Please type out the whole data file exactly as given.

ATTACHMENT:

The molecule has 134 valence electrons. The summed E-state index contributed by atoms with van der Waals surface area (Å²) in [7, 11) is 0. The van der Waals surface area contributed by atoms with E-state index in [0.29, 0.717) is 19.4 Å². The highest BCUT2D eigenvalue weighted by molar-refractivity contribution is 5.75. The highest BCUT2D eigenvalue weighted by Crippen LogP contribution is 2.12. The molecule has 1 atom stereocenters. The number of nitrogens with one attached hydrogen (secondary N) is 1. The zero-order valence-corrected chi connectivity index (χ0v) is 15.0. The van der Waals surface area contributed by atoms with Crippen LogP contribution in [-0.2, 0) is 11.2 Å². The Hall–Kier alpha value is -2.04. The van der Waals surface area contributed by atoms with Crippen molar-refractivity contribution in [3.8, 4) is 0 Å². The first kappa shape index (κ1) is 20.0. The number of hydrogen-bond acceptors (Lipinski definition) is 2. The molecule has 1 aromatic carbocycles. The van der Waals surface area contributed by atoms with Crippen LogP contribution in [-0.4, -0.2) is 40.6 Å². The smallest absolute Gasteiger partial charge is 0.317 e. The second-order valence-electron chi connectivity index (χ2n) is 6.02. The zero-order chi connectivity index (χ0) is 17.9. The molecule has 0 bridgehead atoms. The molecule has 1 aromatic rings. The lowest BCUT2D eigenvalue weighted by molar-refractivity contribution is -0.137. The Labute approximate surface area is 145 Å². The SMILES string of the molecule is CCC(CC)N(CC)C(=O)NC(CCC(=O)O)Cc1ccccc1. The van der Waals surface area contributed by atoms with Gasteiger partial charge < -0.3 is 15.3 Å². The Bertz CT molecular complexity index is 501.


The molecule has 134 valence electrons. The summed E-state index contributed by atoms with van der Waals surface area (Å²) in [7, 11) is 0. The van der Waals surface area contributed by atoms with E-state index in [0.29, 0.717) is 19.4 Å². The highest BCUT2D eigenvalue weighted by molar-refractivity contribution is 5.75. The highest BCUT2D eigenvalue weighted by Crippen LogP contribution is 2.12. The molecule has 1 atom stereocenters. The number of nitrogens with one attached hydrogen (secondary N) is 1. The zero-order valence-corrected chi connectivity index (χ0v) is 15.0. The van der Waals surface area contributed by atoms with Crippen LogP contribution in [-0.2, 0) is 11.2 Å². The Hall–Kier alpha value is -2.04. The van der Waals surface area contributed by atoms with Crippen molar-refractivity contribution in [3.8, 4) is 0 Å². The first kappa shape index (κ1) is 20.0. The number of hydrogen-bond acceptors (Lipinski definition) is 2. The molecule has 1 aromatic carbocycles. The van der Waals surface area contributed by atoms with Crippen LogP contribution in [-0.4, -0.2) is 40.6 Å². The smallest absolute Gasteiger partial charge is 0.317 e. The second-order valence-electron chi connectivity index (χ2n) is 6.02. The zero-order chi connectivity index (χ0) is 17.9. The molecule has 0 bridgehead atoms. The molecule has 1 aromatic rings. The lowest BCUT2D eigenvalue weighted by molar-refractivity contribution is -0.137. The Labute approximate surface area is 145 Å². The SMILES string of the molecule is CCC(CC)N(CC)C(=O)NC(CCC(=O)O)Cc1ccccc1. The van der Waals surface area contributed by atoms with Gasteiger partial charge < -0.3 is 15.3 Å². The Bertz CT molecular complexity index is 501.